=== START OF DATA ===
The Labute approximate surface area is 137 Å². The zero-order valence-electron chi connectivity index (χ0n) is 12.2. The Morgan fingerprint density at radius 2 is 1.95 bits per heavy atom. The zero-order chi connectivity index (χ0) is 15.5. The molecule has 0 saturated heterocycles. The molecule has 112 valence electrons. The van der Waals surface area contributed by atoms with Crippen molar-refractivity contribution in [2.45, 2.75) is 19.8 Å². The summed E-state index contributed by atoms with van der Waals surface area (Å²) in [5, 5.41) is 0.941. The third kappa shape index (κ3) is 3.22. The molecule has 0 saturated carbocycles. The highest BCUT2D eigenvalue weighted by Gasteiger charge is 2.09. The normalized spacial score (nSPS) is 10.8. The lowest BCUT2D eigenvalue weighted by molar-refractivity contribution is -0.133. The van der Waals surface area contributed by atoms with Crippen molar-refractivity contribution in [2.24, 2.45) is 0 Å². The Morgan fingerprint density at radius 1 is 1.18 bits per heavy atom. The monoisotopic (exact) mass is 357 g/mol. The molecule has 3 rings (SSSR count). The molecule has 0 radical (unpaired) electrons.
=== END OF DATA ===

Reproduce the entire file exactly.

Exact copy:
The Labute approximate surface area is 137 Å². The zero-order valence-electron chi connectivity index (χ0n) is 12.2. The Morgan fingerprint density at radius 2 is 1.95 bits per heavy atom. The zero-order chi connectivity index (χ0) is 15.5. The molecule has 0 saturated heterocycles. The molecule has 112 valence electrons. The van der Waals surface area contributed by atoms with Crippen molar-refractivity contribution in [2.45, 2.75) is 19.8 Å². The summed E-state index contributed by atoms with van der Waals surface area (Å²) in [5, 5.41) is 0.941. The third kappa shape index (κ3) is 3.22. The molecule has 0 saturated carbocycles. The highest BCUT2D eigenvalue weighted by Gasteiger charge is 2.09. The normalized spacial score (nSPS) is 10.8. The lowest BCUT2D eigenvalue weighted by molar-refractivity contribution is -0.133. The van der Waals surface area contributed by atoms with Crippen molar-refractivity contribution in [2.24, 2.45) is 0 Å². The Morgan fingerprint density at radius 1 is 1.18 bits per heavy atom. The monoisotopic (exact) mass is 357 g/mol. The molecule has 3 rings (SSSR count). The molecule has 0 radical (unpaired) electrons.